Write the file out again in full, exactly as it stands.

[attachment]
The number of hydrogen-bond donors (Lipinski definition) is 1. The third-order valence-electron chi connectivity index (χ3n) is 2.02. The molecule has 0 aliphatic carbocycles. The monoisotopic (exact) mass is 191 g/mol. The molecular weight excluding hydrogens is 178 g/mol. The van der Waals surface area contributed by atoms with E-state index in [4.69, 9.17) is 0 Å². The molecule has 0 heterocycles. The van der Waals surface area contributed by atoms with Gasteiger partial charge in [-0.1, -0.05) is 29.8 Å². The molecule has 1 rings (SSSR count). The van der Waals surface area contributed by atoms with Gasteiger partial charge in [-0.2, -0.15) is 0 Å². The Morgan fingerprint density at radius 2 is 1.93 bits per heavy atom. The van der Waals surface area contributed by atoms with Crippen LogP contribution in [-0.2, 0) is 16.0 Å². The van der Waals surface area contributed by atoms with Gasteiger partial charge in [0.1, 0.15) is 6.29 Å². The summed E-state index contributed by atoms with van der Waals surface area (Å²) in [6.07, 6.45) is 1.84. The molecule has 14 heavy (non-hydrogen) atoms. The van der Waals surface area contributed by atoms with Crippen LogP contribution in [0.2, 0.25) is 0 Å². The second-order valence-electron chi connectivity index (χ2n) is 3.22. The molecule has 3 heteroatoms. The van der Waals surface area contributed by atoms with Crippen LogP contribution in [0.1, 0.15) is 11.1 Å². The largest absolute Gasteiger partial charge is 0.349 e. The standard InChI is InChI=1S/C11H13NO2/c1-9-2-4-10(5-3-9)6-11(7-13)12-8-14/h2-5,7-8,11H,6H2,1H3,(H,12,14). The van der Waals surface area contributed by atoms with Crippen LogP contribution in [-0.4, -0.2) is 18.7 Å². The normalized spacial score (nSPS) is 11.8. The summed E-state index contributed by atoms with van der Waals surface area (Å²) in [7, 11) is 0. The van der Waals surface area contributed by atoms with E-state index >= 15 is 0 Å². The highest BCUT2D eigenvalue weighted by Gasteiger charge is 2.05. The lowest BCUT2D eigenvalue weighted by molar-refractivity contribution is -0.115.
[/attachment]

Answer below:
The number of hydrogen-bond donors (Lipinski definition) is 1. The third-order valence-electron chi connectivity index (χ3n) is 2.02. The molecule has 0 aliphatic carbocycles. The monoisotopic (exact) mass is 191 g/mol. The molecular weight excluding hydrogens is 178 g/mol. The van der Waals surface area contributed by atoms with E-state index in [4.69, 9.17) is 0 Å². The molecule has 0 heterocycles. The van der Waals surface area contributed by atoms with Gasteiger partial charge in [-0.1, -0.05) is 29.8 Å². The molecule has 1 rings (SSSR count). The van der Waals surface area contributed by atoms with Gasteiger partial charge in [-0.2, -0.15) is 0 Å². The Morgan fingerprint density at radius 2 is 1.93 bits per heavy atom. The van der Waals surface area contributed by atoms with Crippen LogP contribution in [-0.2, 0) is 16.0 Å². The van der Waals surface area contributed by atoms with Gasteiger partial charge in [0.1, 0.15) is 6.29 Å². The summed E-state index contributed by atoms with van der Waals surface area (Å²) in [6.07, 6.45) is 1.84. The molecule has 14 heavy (non-hydrogen) atoms. The van der Waals surface area contributed by atoms with Crippen LogP contribution in [0.2, 0.25) is 0 Å². The second-order valence-electron chi connectivity index (χ2n) is 3.22. The molecule has 3 heteroatoms. The van der Waals surface area contributed by atoms with Crippen LogP contribution in [0.1, 0.15) is 11.1 Å². The largest absolute Gasteiger partial charge is 0.349 e. The standard InChI is InChI=1S/C11H13NO2/c1-9-2-4-10(5-3-9)6-11(7-13)12-8-14/h2-5,7-8,11H,6H2,1H3,(H,12,14). The van der Waals surface area contributed by atoms with Crippen LogP contribution in [-0.4, -0.2) is 18.7 Å². The normalized spacial score (nSPS) is 11.8. The summed E-state index contributed by atoms with van der Waals surface area (Å²) in [7, 11) is 0. The van der Waals surface area contributed by atoms with E-state index >= 15 is 0 Å². The highest BCUT2D eigenvalue weighted by Gasteiger charge is 2.05. The lowest BCUT2D eigenvalue weighted by molar-refractivity contribution is -0.115.